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Do Cats Get Seasonal Allergies? Signs & Treatments

Written by: Dr. Karyn Kanowski BVSc MRCVS (Veterinarian)

Last Updated on March 25, 2024 by Catster Editorial Team

Red maine coon cat grinning squinted eyes about to sneeze

Do Cats Get Seasonal Allergies? Signs & Treatments


Dr. Karyn Kanowski Photo


Dr. Karyn Kanowski

Veterinarian, BVSc MRCVS

The information is current and up-to-date in accordance with the latest veterinarian research.

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Many of us welcome that time of year when the days start to get longer and the temperature gets warmer. For allergy sufferers, though, it is the time of year they dread. Dust stirred up by spring cleaning, high pollen counts, and freshly mown grass can be torture when you suffer from hay fever, and you might wonder if cats suffer from similar problems.

Can cats have seasonal allergies like humans? Cats do suffer from seasonal allergies, but the signs tend to look a bit different from our own.

Let’s take a look at how seasonal allergies affect our feline friends, what to look out for, and how you can make their lives a lot more comfortable.

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What Do Seasonal Allergies Look Like in Cats?

For humans who experience seasonal allergies, hay fever is the most common complaint. While blocked sinuses, itchy eyes, and runny noses are the bane of many people’s springtime, our cats are more commonly plagued by red, itchy skin.

Cats don’t often experience the respiratory signs of seasonal allergies, but those with weakened immune systems can be affected by them. Cats that are susceptible to this form of seasonal allergy will often display signs like nasal congestion or weepy eyes throughout the year, with flare-ups during allergy season.

For the majority of cats affected by seasonal allergies, the signs are mostly on the skin. Much like eczema in humans, the feline immune reaction to allergens in the environment causes dermatitis, with redness, itching (pruritus), scabs, and pustules, resulting in some pretty miserable cats.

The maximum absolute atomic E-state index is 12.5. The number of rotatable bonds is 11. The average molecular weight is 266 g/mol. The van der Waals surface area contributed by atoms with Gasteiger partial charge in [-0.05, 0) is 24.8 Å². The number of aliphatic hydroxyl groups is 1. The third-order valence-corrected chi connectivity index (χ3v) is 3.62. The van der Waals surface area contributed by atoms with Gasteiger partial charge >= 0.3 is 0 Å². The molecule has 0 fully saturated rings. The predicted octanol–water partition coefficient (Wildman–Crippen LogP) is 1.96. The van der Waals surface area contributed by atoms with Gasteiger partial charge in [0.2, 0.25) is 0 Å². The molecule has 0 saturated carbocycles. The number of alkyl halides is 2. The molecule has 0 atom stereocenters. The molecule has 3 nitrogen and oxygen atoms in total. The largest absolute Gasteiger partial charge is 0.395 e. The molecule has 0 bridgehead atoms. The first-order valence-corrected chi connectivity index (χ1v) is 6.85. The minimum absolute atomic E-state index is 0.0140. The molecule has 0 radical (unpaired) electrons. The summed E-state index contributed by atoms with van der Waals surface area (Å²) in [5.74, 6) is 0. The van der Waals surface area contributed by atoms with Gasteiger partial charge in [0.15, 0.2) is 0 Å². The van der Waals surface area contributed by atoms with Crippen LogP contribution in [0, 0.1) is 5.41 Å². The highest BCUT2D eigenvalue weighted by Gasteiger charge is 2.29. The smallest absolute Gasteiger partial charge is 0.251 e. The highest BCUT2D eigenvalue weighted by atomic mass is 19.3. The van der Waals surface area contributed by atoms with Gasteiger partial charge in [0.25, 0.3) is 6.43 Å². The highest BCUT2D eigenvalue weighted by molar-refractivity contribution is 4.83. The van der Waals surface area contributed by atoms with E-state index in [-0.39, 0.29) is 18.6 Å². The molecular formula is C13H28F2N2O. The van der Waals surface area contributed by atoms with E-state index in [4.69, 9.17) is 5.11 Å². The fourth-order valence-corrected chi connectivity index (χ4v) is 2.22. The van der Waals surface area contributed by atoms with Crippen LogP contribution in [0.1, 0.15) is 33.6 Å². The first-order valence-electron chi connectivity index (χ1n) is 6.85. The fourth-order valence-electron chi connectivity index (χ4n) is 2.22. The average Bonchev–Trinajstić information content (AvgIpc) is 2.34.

Cat sneezes making funny expression
Image Credit: ZlataMarka, Shutterstock

Why Does This Happen?

Cats generally experience allergies in three areas: skin, gastrointestinal tract, and respiratory system/sinuses, with skin disease (dermatitis) being the most common.

Feline allergic dermatitis is primarily the result of a condition called atopy, which is where the immune system has a heightened sensitivity to environmental allergens (pollen, dust, mold), and produces a more exaggerated response. For example, a non-atopic cat might walk through a field of freshly cut grass and experience mild pruritus for a few hours. A cat with atopy will walk through that very same field and experience severe pruritus, raised pustules, and red, sore skin for days or even weeks. In many cases, the inflamed and broken skin becomes further damaged from scratching, licking, and chewing, opening it up to infection, which makes the whole problem much worse.

Cats with atopy may also have food allergies, which, until the problem is diagnosed, can result in an itchy cat all year round. They are also usually more sensitive to fleas, with a condition known as flea allergy dermatitis, so flea control is super important.

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What Are the Signs of Seasonal Allergies in Cats?

In most cases, the first we know about our cat’s allergies is when they are scratching like mad. Our first thought is fleas, but when we’ve performed a thorough combing and given them a flea treatment and they’re still itchy, we start scratching our heads.

There are certain places where cats with seasonal allergies seem to be most itchy, including the ears, feet, and tummy, but the areas that often appear the worst are the places they can more easily reach with their claws, teeth, and tongue. Initially, you might see areas that appear pink and bumpy, but as time goes on and your cat scratches that itch, you will likely see bald patches, scabs, bleeding and raw skin, and pus (pyoderma).

It is also important to be aware that cats who have asthma may also experience more severe signs during these warmer months, as this condition can be triggered and exacerbated by environmental allergens.